'Rain Mirror' by Michael McClure
J. W. Bonner
Michael McClure's latest collection divides into two long sequences: a collection of 50+ haiku and a selection of offshoots of earlier poems, graftings that have been transplanted into new poetic terrains. These poems dive rather than walk across the page, vertical plumbings as opposed to standard horizontal renderings. Apropos of this Beat poet, most lines are only a beat, a syllable. Although a little does go a long way in many of these poems, too much doesn't go far enough, finally.
Given the space limitations, let me point to the collection's strengths. The opening sequence of haiku share the Japanese origins in a focus on "seasons and special subjects," but an owl might be incongruously—but aptly, given McClure's home near San Francisco—paired with garbage cans. Petals, flowers, insects, and animals figure in these poems and vie for space with cars, bandaids, helicopters, and phones. The haiku are presented as vertical strips, and they are stripped to syllables and letters. The tone of the poems is often informal ("HEY, IT'S ALL CON / SCIOUSNESS"). Nonetheless, at their best, fine images abound. For example, look at how McClure depicts the rim of light seeping into closed eyes: of "NOTH / ING / NESS / of intelligence; / silver / sunlight / through / closed / eyelids." Capillary brightness gleans in a center of blackness, darkness—just as with mental drift or the incipient stages of sleep the mind actively continues along certain pathways, even when they are not directed. Nice comparisons include pine bough tips with monkey fingers or a sunlit butterfly with a light show at the Filmore—both psychedelic.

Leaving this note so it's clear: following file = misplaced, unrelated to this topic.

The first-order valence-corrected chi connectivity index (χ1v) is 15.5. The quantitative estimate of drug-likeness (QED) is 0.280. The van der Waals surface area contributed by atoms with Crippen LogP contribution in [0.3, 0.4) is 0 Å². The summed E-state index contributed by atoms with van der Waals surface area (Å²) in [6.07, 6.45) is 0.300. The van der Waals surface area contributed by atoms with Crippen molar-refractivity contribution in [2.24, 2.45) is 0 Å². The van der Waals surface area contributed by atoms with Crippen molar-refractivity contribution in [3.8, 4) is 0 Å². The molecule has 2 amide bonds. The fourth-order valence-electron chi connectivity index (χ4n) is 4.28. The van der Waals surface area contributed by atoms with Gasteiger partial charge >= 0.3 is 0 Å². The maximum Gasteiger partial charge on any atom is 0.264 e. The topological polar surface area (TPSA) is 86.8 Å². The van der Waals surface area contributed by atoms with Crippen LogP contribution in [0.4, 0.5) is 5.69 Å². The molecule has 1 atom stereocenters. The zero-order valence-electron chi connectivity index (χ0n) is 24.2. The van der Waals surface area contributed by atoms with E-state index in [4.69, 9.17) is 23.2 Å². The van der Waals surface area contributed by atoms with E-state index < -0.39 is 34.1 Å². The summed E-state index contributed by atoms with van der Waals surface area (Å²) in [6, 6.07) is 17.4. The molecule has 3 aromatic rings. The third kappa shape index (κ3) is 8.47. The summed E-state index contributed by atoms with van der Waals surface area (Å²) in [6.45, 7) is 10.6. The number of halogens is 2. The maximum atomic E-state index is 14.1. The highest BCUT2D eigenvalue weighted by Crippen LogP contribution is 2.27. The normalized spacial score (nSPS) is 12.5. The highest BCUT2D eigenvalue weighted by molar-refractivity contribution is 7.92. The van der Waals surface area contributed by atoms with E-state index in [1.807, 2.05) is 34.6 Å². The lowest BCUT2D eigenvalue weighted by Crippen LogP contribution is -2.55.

The poems in the second section depict a kind of "Reason / whose details are confusion." Written in the aftermath of personal trials ("after meltdown"), these poems, too, extend down the page. At their best, the images are plain and domestic: "Scarlet lipstick all over / the frail cobalt cup / fine / as the mind / of a moth." But then the jarring smashing of the poetic prettiness at the poem's conclusion: "A handful of excrement smeared / on a wall."
McClure thinks of images as big as God's "HUGE FACE," but the best of these "SMALL" poems have "a soul / like an opal." McClure wisely quotes Whitehead's statement, which applies equally to the writing of (good) poems: "We think in generalities but we live / in detail." The best of these poems are replete with the details of daily living.